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December 6, 2002

4 Min Read
A downturn investment for upturn efficiencies

It takes staring the tiger in the eye to keep the doors open in this economy. Going lean with a new materials handling system is one molder?s solution.

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U.S. Farathane?s central drying system has as many as 17 drying bins on one dryer. It reduces energy costs and material waste while increasing available floor space and safety.

A leading, lean-thinking, Tier One automotive supplier doing about $65 million in sales has one word for those who say it?s time to cut and run: ?Nuts!? U.S. Farathane (USF), headquartered in Sterling Heights, MI, has invested $1.2 million into a state-of-the-art materials handling system designed and built by Motan Inc.

Andrew J. Greenlee, president and CEO, has this answer for those concerned about making a substantial investment in this economy: ?We chose to regard the present industry circumstances as an opportunity. The investment we have made now, ready for the upturn, will pay dividends when our production efficiencies at Utica can be realized in a more dynamic market.?

USF, which ships nearly 60 percent of its business to the Big Three?DaimlerChrysler, Ford, and General Motors?has three plants in Michigan, totaling almost 200,000 sq ft of production space. The 86,000-sq-ft plant in Utica, MI, its largest, houses 47 presses, 75 to 720 tons, all of which are being progressively replaced with larger, more modern machines.

USF is making a specialty out of multimolding underhood components and an ever-increasing number of interior parts. The Utica plant runs nearly 30 different materials, 24/5, 3.5 million lb/year, including specialized urethanes compounded by USF. The efficiencies already gained from its new materials handling system have sped USF?s pursuit of lean perfection at the Utica plant. For starters, it has realized savings of 15 percent on materials through the reduction of spillage and scrap.

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Motan installed three rows of central drying bins at the USF Utica plant. Mezzanine mounting allows easy access for draining, cleaning, and system monitoring. Materials are stored below.

Three-phase Installation
Greenlee says the decision was made to install Utica?s Motan system in three phases to support ongoing products and to minimize downtime. It?s on the plant?s mezzanine. Material storage is below. Motan?s Luxor 1200 dehumidifying dryer was at the core of phase one.

It has 16 drying bins, ranging in capacity from 100 to 400 lb, feeding 16 molding machines. Integrated material receivers with proportioning valves that allow regrind to be added, centralized vacuum pumps and filters, and centralized PLC controls operating under Motan?s Linknet information and control system were part of the phase one package.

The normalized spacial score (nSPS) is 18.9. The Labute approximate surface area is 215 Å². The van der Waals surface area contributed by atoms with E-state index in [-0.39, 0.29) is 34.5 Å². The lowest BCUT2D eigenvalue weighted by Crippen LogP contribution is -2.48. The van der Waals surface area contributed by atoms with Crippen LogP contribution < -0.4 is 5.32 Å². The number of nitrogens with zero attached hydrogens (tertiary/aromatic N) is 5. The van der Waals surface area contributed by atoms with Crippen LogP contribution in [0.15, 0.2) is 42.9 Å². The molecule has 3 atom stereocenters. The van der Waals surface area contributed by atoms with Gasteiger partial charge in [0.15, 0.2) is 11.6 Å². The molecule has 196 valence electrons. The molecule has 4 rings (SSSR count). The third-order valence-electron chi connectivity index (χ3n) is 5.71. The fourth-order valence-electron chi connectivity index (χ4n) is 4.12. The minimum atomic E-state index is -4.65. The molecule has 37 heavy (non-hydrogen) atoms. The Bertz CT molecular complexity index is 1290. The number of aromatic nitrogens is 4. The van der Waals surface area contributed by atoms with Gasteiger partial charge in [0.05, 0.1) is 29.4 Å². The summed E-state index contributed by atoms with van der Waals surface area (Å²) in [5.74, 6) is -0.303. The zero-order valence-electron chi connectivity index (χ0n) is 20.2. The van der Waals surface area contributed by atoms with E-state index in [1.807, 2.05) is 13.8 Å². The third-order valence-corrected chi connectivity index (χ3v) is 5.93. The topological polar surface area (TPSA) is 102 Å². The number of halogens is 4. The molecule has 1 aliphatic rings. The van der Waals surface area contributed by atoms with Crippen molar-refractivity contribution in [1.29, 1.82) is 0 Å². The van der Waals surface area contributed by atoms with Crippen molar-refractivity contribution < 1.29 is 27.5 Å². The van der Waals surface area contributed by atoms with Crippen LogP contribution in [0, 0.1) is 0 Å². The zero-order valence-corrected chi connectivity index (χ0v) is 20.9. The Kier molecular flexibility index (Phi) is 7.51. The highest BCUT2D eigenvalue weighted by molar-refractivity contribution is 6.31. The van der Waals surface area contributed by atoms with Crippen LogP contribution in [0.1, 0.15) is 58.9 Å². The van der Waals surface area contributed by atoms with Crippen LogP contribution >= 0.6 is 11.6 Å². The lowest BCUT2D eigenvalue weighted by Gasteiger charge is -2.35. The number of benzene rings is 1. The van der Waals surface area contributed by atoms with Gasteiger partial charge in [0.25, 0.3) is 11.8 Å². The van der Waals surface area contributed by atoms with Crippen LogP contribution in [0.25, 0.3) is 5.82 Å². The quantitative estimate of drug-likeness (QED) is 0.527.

Phases two and three had virtually identical specs, differing only in the number of drying bins and machines being served?14 bins and machines in phase two, and 17 bins and machines in phase three.

Lean perfection is the elimination of waste, including wasted time. Each phase of the installation had to be completed by Motan in six weeks with minimal delays in between. USF?s engineers pitched in and helped Motan beat the clock with time to spare.

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Removal of dedicated drying equipment on the shop floor has allowed USF to maximize utilization of its facility by freeing up space to efficiently position its molding machines.

Eliminating Costly Waste
?We significantly reduced the amount of space taken up by gaylords of material at the presses and greatly reduced the number of material handlers in our plant. The plant is much cleaner and there?s better plant flow. It?s a safer working environment when it comes to the handling of our material, and our ability to process material has never been better. Scrap and dial-in time have also been greatly reduced,? says Greenlee.

The new materials handling system saves energy, too. Utica used to have a dryer at every machine. Each had a motor and heating elements that gobbled up expensive energy. Removing the dedicated dryers also freed up space for more efficient positioning of the presses.

Storing the materials directly below the mezzanine released an entire warehouse at Utica for other uses. And, as alluded to by Greenlee, it used to take seven people to look after materials. Now, only one is required, allowing more effective use of labor.

?We believe in controlled growth and lean manufacturing,? says Greenlee. ?The Motan system optimizes the efficiency of our production plant at Utica and is an important factor in our ability to produce consistently high-quality components, however complex.? Cut and run? USF has cut its materials handling waste with its investment, and its plant now runs a whole lot better.

Contact information
U.S. Farathane Corp.
Sterling Heights, MI
(586) 978-2800
www.usfarathane.com

Motan Inc., Plainwell, MI
(269) 685-1050; www.motan.com

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